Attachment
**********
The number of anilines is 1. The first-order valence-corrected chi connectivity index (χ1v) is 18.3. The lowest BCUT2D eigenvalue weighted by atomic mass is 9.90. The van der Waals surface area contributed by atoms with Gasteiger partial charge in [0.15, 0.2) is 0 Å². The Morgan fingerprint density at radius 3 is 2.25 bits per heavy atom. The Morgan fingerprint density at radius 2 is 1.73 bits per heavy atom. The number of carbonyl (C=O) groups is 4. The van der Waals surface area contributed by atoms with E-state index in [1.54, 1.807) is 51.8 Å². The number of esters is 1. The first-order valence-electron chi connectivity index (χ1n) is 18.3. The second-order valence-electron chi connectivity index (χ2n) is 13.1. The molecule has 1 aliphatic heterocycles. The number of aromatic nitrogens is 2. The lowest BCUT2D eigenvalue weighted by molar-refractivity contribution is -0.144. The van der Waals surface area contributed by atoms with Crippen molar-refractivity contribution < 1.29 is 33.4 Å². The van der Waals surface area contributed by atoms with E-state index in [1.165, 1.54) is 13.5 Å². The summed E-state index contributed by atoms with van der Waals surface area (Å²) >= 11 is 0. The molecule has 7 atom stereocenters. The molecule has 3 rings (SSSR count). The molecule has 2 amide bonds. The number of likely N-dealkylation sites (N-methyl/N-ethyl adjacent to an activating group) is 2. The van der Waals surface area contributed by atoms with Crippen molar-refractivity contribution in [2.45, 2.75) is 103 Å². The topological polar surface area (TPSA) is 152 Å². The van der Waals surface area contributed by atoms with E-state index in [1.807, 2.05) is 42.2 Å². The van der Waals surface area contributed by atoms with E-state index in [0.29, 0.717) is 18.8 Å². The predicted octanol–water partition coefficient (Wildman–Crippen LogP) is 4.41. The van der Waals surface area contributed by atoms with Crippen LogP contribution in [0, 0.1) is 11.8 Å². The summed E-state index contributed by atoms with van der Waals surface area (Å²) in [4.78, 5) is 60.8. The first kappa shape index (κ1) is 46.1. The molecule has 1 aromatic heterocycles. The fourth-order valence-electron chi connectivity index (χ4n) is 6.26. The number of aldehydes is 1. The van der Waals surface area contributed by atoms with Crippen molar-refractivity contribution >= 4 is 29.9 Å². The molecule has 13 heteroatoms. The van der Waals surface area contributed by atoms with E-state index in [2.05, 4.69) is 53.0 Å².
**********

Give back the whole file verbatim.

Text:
The number of anilines is 1. The first-order valence-corrected chi connectivity index (χ1v) is 18.3. The lowest BCUT2D eigenvalue weighted by atomic mass is 9.90. The van der Waals surface area contributed by atoms with Gasteiger partial charge in [0.15, 0.2) is 0 Å². The Morgan fingerprint density at radius 3 is 2.25 bits per heavy atom. The Morgan fingerprint density at radius 2 is 1.73 bits per heavy atom. The number of carbonyl (C=O) groups is 4. The van der Waals surface area contributed by atoms with E-state index in [1.54, 1.807) is 51.8 Å². The number of esters is 1. The first-order valence-electron chi connectivity index (χ1n) is 18.3. The second-order valence-electron chi connectivity index (χ2n) is 13.1. The molecule has 1 aliphatic heterocycles. The number of aromatic nitrogens is 2. The lowest BCUT2D eigenvalue weighted by molar-refractivity contribution is -0.144. The van der Waals surface area contributed by atoms with Crippen molar-refractivity contribution < 1.29 is 33.4 Å². The van der Waals surface area contributed by atoms with E-state index in [1.165, 1.54) is 13.5 Å². The summed E-state index contributed by atoms with van der Waals surface area (Å²) >= 11 is 0. The molecule has 7 atom stereocenters. The molecule has 3 rings (SSSR count). The molecule has 2 amide bonds. The number of likely N-dealkylation sites (N-methyl/N-ethyl adjacent to an activating group) is 2. The van der Waals surface area contributed by atoms with Crippen molar-refractivity contribution in [2.45, 2.75) is 103 Å². The topological polar surface area (TPSA) is 152 Å². The van der Waals surface area contributed by atoms with E-state index in [1.807, 2.05) is 42.2 Å². The van der Waals surface area contributed by atoms with E-state index in [0.29, 0.717) is 18.8 Å². The predicted octanol–water partition coefficient (Wildman–Crippen LogP) is 4.41. The van der Waals surface area contributed by atoms with Crippen LogP contribution in [0, 0.1) is 11.8 Å². The summed E-state index contributed by atoms with van der Waals surface area (Å²) in [4.78, 5) is 60.8. The first kappa shape index (κ1) is 46.1. The molecule has 1 aromatic heterocycles. The fourth-order valence-electron chi connectivity index (χ4n) is 6.26. The number of aldehydes is 1. The van der Waals surface area contributed by atoms with Crippen molar-refractivity contribution >= 4 is 29.9 Å². The molecule has 13 heteroatoms. The van der Waals surface area contributed by atoms with E-state index in [2.05, 4.69) is 53.0 Å².